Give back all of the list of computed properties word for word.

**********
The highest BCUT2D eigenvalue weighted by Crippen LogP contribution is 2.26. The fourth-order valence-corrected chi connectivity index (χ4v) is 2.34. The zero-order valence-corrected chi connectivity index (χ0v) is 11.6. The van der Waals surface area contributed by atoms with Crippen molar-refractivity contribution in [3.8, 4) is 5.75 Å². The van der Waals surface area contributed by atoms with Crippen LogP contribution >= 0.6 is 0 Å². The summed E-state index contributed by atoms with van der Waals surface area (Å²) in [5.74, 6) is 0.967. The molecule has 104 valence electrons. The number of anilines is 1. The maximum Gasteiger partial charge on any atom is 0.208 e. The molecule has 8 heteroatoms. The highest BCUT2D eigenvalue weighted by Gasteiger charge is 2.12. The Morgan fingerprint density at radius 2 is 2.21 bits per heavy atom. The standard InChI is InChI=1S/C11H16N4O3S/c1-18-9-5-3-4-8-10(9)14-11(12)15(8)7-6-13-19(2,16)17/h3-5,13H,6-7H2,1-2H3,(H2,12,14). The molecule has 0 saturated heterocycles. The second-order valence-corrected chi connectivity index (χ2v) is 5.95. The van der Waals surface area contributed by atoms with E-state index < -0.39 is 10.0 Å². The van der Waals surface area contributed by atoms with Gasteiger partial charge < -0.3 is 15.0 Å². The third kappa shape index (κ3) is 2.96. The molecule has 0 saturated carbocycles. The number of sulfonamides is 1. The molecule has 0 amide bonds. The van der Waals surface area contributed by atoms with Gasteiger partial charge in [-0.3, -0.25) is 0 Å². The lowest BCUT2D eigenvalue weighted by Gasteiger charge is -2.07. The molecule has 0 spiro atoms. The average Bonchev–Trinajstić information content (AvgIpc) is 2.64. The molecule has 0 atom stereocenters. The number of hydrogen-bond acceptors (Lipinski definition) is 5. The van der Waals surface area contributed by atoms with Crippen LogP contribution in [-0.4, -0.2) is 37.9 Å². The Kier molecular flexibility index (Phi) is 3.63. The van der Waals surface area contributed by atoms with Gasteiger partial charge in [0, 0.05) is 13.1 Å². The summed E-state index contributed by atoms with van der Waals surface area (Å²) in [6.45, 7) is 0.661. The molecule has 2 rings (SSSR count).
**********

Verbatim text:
The highest BCUT2D eigenvalue weighted by Crippen LogP contribution is 2.26. The fourth-order valence-corrected chi connectivity index (χ4v) is 2.34. The zero-order valence-corrected chi connectivity index (χ0v) is 11.6. The van der Waals surface area contributed by atoms with Crippen molar-refractivity contribution in [3.8, 4) is 5.75 Å². The van der Waals surface area contributed by atoms with Crippen LogP contribution >= 0.6 is 0 Å². The summed E-state index contributed by atoms with van der Waals surface area (Å²) in [5.74, 6) is 0.967. The molecule has 104 valence electrons. The number of anilines is 1. The maximum Gasteiger partial charge on any atom is 0.208 e. The molecule has 8 heteroatoms. The highest BCUT2D eigenvalue weighted by Gasteiger charge is 2.12. The Morgan fingerprint density at radius 2 is 2.21 bits per heavy atom. The standard InChI is InChI=1S/C11H16N4O3S/c1-18-9-5-3-4-8-10(9)14-11(12)15(8)7-6-13-19(2,16)17/h3-5,13H,6-7H2,1-2H3,(H2,12,14). The molecule has 0 saturated heterocycles. The second-order valence-corrected chi connectivity index (χ2v) is 5.95. The van der Waals surface area contributed by atoms with E-state index < -0.39 is 10.0 Å². The van der Waals surface area contributed by atoms with Gasteiger partial charge < -0.3 is 15.0 Å². The third kappa shape index (κ3) is 2.96. The molecule has 0 saturated carbocycles. The number of sulfonamides is 1. The molecule has 0 amide bonds. The van der Waals surface area contributed by atoms with Gasteiger partial charge in [-0.3, -0.25) is 0 Å². The lowest BCUT2D eigenvalue weighted by Gasteiger charge is -2.07. The molecule has 0 spiro atoms. The average Bonchev–Trinajstić information content (AvgIpc) is 2.64. The molecule has 0 atom stereocenters. The number of hydrogen-bond acceptors (Lipinski definition) is 5. The van der Waals surface area contributed by atoms with Crippen LogP contribution in [-0.4, -0.2) is 37.9 Å². The Kier molecular flexibility index (Phi) is 3.63. The van der Waals surface area contributed by atoms with Gasteiger partial charge in [0, 0.05) is 13.1 Å². The summed E-state index contributed by atoms with van der Waals surface area (Å²) in [6.45, 7) is 0.661. The molecule has 2 rings (SSSR count).